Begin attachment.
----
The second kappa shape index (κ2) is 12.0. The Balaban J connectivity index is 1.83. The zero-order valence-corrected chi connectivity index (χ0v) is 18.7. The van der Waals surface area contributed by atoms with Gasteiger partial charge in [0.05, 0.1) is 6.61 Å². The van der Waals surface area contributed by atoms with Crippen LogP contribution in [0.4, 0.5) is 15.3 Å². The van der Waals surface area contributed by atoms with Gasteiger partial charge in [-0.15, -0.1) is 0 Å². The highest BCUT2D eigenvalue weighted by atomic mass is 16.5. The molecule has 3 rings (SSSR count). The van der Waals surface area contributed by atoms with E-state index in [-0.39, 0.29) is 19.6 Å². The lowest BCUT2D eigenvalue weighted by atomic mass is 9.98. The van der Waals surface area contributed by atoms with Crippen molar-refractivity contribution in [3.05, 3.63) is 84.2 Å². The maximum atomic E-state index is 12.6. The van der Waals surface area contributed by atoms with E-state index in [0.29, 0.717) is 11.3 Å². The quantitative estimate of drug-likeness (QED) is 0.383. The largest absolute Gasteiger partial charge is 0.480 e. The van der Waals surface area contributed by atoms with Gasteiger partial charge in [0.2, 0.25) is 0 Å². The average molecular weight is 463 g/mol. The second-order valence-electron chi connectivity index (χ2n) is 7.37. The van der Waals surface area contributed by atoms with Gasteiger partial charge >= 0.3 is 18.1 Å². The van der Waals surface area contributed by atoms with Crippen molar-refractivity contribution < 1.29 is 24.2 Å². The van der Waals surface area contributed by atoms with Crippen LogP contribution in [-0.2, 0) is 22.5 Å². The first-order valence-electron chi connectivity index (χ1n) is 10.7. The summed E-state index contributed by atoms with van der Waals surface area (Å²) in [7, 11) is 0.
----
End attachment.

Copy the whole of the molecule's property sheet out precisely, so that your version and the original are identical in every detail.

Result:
The second kappa shape index (κ2) is 12.0. The Balaban J connectivity index is 1.83. The zero-order valence-corrected chi connectivity index (χ0v) is 18.7. The van der Waals surface area contributed by atoms with Gasteiger partial charge in [0.05, 0.1) is 6.61 Å². The van der Waals surface area contributed by atoms with Crippen LogP contribution in [0.4, 0.5) is 15.3 Å². The van der Waals surface area contributed by atoms with Gasteiger partial charge in [-0.15, -0.1) is 0 Å². The highest BCUT2D eigenvalue weighted by atomic mass is 16.5. The molecule has 3 rings (SSSR count). The van der Waals surface area contributed by atoms with E-state index in [-0.39, 0.29) is 19.6 Å². The lowest BCUT2D eigenvalue weighted by atomic mass is 9.98. The van der Waals surface area contributed by atoms with Crippen molar-refractivity contribution in [3.05, 3.63) is 84.2 Å². The maximum atomic E-state index is 12.6. The van der Waals surface area contributed by atoms with E-state index in [0.29, 0.717) is 11.3 Å². The quantitative estimate of drug-likeness (QED) is 0.383. The largest absolute Gasteiger partial charge is 0.480 e. The van der Waals surface area contributed by atoms with Gasteiger partial charge in [0.2, 0.25) is 0 Å². The average molecular weight is 463 g/mol. The second-order valence-electron chi connectivity index (χ2n) is 7.37. The van der Waals surface area contributed by atoms with Gasteiger partial charge >= 0.3 is 18.1 Å². The van der Waals surface area contributed by atoms with Crippen molar-refractivity contribution < 1.29 is 24.2 Å². The van der Waals surface area contributed by atoms with Crippen LogP contribution in [-0.2, 0) is 22.5 Å². The first-order valence-electron chi connectivity index (χ1n) is 10.7. The summed E-state index contributed by atoms with van der Waals surface area (Å²) in [7, 11) is 0.